IFJ Launches New Campaign in Iraq, Pakistan and Russia to End Impunity for Violence in Journalism

With International Day against Impunity one month away, the International Federation of Journalists (IFJ) has today written to the leaders of Iraq, Russia and Pakistan to urge them and their governments to address the issue of impunity for violence against journalists in their countries.

The letters mark the launch of the IFJ’s new high profile campaign to ‘End Impunity’ which is urging the authorities of the countries with the highest death tolls of journalists to investigate these killings and bring their perpetrators to justice. The campaign is initially focusing on Iraq, Pakistan and Russia.

Signed by IFJ President, Jim Boumelha, and General Secretary, Beth Costa, the letters express the IFJ’s concern about the lack of accountability for those who carry out acts of violence against journalists. They urge the leaders and their governments to do everything in their power to resolve all the cases of killed journalists in their countries and to punish all those connected to killings of media professionals.

Specific cases of killed journalists which remain unsolved in the countries are highlighted in the letters, including the cases of Pakistani reporter Wali Khan Babar, who was killed in 2011 in a seemingly targeted attack by a political group, leading Russian journalist Anna Politkovskaya, who was killed in 2007 at her blocks of flats, and former President of the Iraqi Journalists’ Syndicate Shihab al-Timimi, who was gunned down in 2008.

“We hope that you will give due consideration to our request and we look forward to seeing positive reaction by your government in addressing the state of impunity for violence against journalists, which is an issue of the highest importance for the rule of law and respect for human rights in any democratic society,” say the letters.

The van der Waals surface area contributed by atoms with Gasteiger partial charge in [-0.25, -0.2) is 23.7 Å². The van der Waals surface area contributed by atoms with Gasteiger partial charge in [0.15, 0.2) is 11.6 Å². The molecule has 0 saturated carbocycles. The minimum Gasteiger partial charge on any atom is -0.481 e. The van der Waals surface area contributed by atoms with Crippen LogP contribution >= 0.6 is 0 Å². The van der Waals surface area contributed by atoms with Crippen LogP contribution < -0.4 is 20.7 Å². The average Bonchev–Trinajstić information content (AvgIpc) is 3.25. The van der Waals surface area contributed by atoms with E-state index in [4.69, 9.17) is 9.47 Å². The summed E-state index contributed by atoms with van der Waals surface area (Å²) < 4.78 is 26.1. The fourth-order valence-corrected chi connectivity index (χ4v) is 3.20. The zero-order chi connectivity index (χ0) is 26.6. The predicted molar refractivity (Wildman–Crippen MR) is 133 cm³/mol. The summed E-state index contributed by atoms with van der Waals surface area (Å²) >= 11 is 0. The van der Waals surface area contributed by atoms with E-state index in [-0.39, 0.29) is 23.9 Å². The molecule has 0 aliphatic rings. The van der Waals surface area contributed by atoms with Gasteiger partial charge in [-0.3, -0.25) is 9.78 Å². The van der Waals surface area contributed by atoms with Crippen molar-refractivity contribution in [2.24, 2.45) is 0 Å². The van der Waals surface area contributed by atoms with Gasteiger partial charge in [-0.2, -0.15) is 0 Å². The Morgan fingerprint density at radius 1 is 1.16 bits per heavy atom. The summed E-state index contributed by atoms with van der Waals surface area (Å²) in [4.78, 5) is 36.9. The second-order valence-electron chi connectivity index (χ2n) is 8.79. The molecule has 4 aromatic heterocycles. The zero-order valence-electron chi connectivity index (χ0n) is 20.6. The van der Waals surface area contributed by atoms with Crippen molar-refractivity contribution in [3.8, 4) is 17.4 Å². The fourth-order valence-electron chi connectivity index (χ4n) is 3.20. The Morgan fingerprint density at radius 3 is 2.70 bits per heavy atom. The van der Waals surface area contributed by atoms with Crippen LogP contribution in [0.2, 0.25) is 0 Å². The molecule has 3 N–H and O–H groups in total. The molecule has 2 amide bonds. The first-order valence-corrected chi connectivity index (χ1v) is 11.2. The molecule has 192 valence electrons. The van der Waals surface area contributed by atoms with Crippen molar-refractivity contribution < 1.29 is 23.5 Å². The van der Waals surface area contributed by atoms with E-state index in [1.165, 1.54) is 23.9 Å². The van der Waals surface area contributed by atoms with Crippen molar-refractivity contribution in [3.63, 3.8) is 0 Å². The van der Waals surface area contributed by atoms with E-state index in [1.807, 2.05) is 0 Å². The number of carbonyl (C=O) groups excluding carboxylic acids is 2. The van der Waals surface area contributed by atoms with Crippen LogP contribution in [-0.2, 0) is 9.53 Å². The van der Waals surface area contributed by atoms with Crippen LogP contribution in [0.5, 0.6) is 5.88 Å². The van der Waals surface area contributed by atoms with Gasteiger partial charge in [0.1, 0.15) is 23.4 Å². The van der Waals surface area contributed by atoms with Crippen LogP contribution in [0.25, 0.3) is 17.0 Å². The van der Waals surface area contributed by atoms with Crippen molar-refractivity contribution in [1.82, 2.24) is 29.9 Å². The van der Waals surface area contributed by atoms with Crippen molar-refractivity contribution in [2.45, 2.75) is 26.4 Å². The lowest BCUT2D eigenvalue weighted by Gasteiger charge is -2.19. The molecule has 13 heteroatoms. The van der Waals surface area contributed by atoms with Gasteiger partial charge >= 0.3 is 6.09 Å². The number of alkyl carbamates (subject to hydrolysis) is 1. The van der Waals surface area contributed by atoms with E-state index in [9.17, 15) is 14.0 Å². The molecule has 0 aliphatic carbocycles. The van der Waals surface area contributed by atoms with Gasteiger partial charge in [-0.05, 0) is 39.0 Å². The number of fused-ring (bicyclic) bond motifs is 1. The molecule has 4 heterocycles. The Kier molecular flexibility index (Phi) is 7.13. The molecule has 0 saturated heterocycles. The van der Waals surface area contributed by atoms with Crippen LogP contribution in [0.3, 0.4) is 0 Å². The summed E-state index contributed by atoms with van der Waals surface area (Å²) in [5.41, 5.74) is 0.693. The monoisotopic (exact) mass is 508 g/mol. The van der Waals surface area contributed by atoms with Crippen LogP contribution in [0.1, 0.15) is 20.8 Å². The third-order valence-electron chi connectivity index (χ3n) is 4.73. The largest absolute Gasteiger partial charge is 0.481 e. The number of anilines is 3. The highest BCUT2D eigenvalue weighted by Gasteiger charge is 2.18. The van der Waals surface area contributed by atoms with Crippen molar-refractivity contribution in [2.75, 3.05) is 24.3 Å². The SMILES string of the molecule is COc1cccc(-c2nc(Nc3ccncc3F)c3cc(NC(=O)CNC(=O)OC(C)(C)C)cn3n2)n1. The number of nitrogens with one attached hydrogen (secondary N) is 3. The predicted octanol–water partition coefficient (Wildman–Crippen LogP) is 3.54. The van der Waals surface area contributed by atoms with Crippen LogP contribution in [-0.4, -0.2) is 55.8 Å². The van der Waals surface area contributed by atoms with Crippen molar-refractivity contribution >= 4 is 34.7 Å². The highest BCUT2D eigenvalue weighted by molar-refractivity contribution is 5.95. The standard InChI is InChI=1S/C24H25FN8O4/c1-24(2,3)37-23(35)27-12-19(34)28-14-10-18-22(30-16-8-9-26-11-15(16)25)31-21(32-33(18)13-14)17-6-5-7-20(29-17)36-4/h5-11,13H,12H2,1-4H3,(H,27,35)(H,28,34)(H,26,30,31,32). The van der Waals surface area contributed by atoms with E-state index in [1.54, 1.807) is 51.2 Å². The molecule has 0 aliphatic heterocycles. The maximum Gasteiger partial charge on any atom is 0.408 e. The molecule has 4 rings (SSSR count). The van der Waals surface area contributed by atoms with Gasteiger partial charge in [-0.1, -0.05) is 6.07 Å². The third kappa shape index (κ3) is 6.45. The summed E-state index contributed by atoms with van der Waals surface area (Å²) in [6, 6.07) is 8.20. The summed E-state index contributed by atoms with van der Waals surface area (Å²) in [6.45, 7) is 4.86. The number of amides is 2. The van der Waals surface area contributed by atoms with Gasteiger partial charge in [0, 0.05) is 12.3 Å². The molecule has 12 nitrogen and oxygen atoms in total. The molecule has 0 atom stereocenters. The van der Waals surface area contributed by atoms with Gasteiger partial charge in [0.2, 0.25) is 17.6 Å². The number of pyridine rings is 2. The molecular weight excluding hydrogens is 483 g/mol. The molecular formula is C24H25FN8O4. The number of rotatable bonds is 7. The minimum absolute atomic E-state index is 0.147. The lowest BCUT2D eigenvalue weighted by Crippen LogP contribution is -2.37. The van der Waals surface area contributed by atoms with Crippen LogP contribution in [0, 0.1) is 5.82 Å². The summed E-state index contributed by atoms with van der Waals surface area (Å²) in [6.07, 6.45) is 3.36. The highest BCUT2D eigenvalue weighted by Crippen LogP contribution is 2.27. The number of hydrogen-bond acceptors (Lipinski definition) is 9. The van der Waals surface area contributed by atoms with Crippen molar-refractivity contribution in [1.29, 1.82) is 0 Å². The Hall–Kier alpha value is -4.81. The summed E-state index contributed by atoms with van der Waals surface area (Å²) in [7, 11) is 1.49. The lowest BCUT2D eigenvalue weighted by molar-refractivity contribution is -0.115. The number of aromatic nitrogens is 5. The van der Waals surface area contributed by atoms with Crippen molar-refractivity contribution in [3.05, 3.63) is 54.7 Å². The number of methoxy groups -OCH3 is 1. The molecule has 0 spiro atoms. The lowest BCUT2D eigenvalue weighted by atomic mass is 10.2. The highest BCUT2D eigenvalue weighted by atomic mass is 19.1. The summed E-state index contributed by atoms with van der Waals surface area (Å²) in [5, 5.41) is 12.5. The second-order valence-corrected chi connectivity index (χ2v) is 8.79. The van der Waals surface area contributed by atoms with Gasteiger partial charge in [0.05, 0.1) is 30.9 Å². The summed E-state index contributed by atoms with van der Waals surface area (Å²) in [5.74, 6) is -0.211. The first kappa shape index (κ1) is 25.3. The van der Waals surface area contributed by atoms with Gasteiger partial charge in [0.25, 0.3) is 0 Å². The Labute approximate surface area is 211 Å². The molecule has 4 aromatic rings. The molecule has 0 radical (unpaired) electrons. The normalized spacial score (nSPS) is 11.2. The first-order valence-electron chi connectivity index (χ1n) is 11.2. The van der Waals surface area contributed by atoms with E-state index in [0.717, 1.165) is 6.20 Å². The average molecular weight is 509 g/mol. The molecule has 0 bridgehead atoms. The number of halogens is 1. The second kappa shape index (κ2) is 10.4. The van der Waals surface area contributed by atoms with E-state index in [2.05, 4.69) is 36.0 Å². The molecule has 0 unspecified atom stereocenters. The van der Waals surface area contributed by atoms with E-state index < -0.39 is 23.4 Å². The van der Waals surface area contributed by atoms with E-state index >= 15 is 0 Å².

As a sign of unity and solidarity, the IFJ is calling on its affiliates across the world to send similar letters to the embassies of the three countries in their regions, or directly to the governments of the three countries. The campaign follows the resolution adopted by the IFJ World Congress in Dublin calling for a new strategy to mobilise support against the impunity for violence targeting journalists.

To print off or download a copy of the each of the letters, go to: http://www.ifj.org/en/pages/end-impunity

It is hoped that the IFJ’s new campaign to ‘End Impunity’ will make a lasting difference in addressing the issue of impunity for killings of journalists around the world, starting in Iraq, Russian and Pakistan.

•In Iraq, at least 300 journalists have been killed since the US invasion in 2003. While the levels of killings have receded in recent years from their peak in mid 2000s and the country has gradually returned to normality under the control of the central government, not a single case of journalists’ killings has been investigated to identify and punish the killers.

•In Russia, it is estimated that at least 124 journalists and media workers have died in work related killings since 1991. While the authorities initiated investigations in some cases, these have been few and far between and led to even fewer convictions of journalists’ killers

•In Pakistan, the highest journalists’ death tolls were recorded for two years running in 2010 and 2011, with 16 and 11 killed respectively. While the authorities initiated investigations in some cases, there have been no arrests or prosecutions against the perpetrators of these crimes.

Over the next few months the IFJ will be calling on the governments in the three countries to investigate cases of impunity by sending letters, using social media, issuing statements, running protests and events and highlighting specific cases.

And the IFJ is also asking its affiliates to do the same and undertake their own actions. The Information Page for the ‘End Impunity’ campaign contains a range of information and guidance for journalists and affiliates.

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